About the project

We are proposing to develop an offshore wind farm called Norfolk Vanguard. The 1.8 gigawatt (GW) development area would be located more than 47km from the Norfolk Coast and would meet the electricity demand of around 1.3 million UK households. From the shore you would not be able to see Norfolk Vanguard.

Norfolk Vanguard has a sister project called Norfolk Boreas, this is one year behind Vanguard in its development, but is of the same size. It would also be located 47km from the Norfolk Coast.

The scale of Norfolk Vanguard means it is classed as a Nationally Significant Infrastructure Project (NSIP) under the Planning Act 2008. There is a very clear process that we will follow, with many opportunities for you to get involved.

In October 2016 we submitted the Scoping Report to the Planning Inspectorate and received a Scoping Opinion in response. You can download the Scoping Report from the documents page here.

We hosted our first round of Public Information Days in October 2016 and the second round in March and April 2017 for local communities to continue their dialogue with us. Find out more on the consultation page here.

Stay in touch by registering today to receive all the latest project news and information.

We have also prepared a Frequently Asked Questions paper which you can find on the documents page.

Project Background

In 2010, Vattenfall acquired rights from The Crown Estate, in a joint venture with ScottishPower Renewables, to develop the East Anglia Offshore Wind Farm Zone.

In February 2016 the joint venture between Vattenfall and ScottishPower Renewables was dissolved and replaced with individual ‘Project Specific Agreements’ from The Crown Estate for each developer to progress their interests independently.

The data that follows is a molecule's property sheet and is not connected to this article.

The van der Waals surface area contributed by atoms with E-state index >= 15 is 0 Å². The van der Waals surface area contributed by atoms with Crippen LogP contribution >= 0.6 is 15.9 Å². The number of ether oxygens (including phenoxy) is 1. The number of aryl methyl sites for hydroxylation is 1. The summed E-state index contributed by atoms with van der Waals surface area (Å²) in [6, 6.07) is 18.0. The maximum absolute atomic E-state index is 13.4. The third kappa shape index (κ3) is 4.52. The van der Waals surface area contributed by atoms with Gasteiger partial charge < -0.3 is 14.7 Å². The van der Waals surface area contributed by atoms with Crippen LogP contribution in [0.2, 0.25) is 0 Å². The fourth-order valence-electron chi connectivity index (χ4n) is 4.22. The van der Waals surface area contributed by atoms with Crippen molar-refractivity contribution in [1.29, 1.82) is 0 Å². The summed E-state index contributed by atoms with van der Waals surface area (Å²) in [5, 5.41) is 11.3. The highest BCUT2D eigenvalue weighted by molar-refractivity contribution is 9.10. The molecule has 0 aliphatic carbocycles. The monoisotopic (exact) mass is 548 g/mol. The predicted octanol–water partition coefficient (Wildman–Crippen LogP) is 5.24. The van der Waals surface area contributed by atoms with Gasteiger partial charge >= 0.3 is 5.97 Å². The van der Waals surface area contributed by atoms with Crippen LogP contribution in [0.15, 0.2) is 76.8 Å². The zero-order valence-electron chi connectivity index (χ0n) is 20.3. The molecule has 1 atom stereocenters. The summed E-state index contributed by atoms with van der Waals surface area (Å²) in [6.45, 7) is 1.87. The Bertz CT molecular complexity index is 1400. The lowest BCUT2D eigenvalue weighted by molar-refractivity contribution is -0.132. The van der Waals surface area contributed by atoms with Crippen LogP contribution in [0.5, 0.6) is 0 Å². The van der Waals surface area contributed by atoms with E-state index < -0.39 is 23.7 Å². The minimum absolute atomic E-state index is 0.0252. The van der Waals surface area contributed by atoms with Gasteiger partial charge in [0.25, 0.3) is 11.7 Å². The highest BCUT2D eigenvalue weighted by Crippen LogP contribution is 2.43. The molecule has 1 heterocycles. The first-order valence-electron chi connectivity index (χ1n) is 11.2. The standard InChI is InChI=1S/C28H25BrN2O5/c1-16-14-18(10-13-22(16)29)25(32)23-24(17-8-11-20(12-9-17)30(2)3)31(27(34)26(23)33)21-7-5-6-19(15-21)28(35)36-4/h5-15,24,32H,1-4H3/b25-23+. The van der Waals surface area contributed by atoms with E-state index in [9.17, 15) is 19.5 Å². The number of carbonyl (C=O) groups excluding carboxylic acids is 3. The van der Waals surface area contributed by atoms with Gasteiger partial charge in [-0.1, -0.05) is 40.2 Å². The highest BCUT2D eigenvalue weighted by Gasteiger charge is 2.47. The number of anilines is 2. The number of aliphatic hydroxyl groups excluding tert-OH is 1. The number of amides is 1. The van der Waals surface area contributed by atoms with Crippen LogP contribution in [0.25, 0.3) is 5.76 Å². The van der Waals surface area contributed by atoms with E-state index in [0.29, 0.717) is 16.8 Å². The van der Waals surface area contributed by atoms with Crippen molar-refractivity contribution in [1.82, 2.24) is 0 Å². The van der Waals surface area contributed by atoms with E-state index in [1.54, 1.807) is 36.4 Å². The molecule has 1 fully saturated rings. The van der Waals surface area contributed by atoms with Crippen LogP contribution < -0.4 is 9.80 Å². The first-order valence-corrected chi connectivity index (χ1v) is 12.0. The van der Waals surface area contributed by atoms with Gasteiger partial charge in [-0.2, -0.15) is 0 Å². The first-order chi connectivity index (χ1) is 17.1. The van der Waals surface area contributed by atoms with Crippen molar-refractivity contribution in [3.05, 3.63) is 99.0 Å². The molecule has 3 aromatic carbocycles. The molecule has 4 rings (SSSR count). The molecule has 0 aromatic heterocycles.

These new working arrangements are a more effective way to secure the potential of the zone and deliver low cost, low carbon power to the UK consumer.

We are now developing plans for the northern half of the zone, which is split into two development areas: Norfolk Vanguard and  Norfolk Boreas, both named after ships commanded by Lord Nelson in the 1700s.  Together the projects will have a combined capacity of 3.6GW, representing approximately 10% of current domestic UK electricity demand [1].


Why two projects

Norfolk Vanguard and Norfolk Boreas are two separate projects  and will be subject to two separate planning applications. However, in our experience, developing adjacent or clustered projects, in sequence, aids the delivery of low cost renewable energy and minimises impact through:

  • Shared infrastructure
  • Improved knowledge transfer
  • Phased deployment of best technology and processes

Norfolk Vanguard - Proposed map of the project

View a larger version of the map here.

[1] http://www.renewableuk.com/page/UKWEDExplained and assuming a load factor of 34.88

Last updated: 2017-10-16 10:31